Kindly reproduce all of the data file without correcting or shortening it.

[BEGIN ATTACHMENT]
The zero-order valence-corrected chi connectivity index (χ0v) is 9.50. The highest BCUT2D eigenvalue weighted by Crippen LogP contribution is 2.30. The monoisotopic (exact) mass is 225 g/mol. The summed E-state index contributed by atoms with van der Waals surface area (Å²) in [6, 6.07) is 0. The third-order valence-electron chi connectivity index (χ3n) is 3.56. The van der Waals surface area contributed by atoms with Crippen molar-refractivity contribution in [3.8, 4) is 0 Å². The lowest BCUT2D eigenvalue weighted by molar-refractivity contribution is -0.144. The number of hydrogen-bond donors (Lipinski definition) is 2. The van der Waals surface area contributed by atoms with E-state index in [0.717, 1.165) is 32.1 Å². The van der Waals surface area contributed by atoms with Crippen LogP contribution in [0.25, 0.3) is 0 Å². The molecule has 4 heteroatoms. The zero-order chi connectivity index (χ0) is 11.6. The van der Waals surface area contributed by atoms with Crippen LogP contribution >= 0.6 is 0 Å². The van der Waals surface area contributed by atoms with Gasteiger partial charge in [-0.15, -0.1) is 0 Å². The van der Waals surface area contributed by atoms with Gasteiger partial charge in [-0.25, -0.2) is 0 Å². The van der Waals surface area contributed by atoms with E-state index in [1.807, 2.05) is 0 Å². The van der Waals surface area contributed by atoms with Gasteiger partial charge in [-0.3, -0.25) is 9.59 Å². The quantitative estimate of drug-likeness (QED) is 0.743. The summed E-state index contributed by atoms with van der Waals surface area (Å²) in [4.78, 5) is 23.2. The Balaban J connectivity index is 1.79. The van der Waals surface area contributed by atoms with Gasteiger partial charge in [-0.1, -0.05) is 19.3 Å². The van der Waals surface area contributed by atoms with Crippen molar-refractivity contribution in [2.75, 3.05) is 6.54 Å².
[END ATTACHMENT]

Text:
The zero-order valence-corrected chi connectivity index (χ0v) is 9.50. The highest BCUT2D eigenvalue weighted by Crippen LogP contribution is 2.30. The monoisotopic (exact) mass is 225 g/mol. The summed E-state index contributed by atoms with van der Waals surface area (Å²) in [6, 6.07) is 0. The third-order valence-electron chi connectivity index (χ3n) is 3.56. The van der Waals surface area contributed by atoms with Crippen molar-refractivity contribution in [3.8, 4) is 0 Å². The lowest BCUT2D eigenvalue weighted by molar-refractivity contribution is -0.144. The number of hydrogen-bond donors (Lipinski definition) is 2. The van der Waals surface area contributed by atoms with E-state index in [0.717, 1.165) is 32.1 Å². The van der Waals surface area contributed by atoms with Crippen LogP contribution in [0.25, 0.3) is 0 Å². The molecule has 4 heteroatoms. The zero-order chi connectivity index (χ0) is 11.6. The van der Waals surface area contributed by atoms with Crippen LogP contribution >= 0.6 is 0 Å². The van der Waals surface area contributed by atoms with Gasteiger partial charge in [-0.15, -0.1) is 0 Å². The van der Waals surface area contributed by atoms with Gasteiger partial charge in [-0.25, -0.2) is 0 Å². The van der Waals surface area contributed by atoms with E-state index in [1.807, 2.05) is 0 Å². The van der Waals surface area contributed by atoms with Gasteiger partial charge in [-0.3, -0.25) is 9.59 Å². The quantitative estimate of drug-likeness (QED) is 0.743. The summed E-state index contributed by atoms with van der Waals surface area (Å²) in [4.78, 5) is 23.2. The Balaban J connectivity index is 1.79. The van der Waals surface area contributed by atoms with Gasteiger partial charge in [-0.1, -0.05) is 19.3 Å². The van der Waals surface area contributed by atoms with Crippen molar-refractivity contribution in [2.75, 3.05) is 6.54 Å².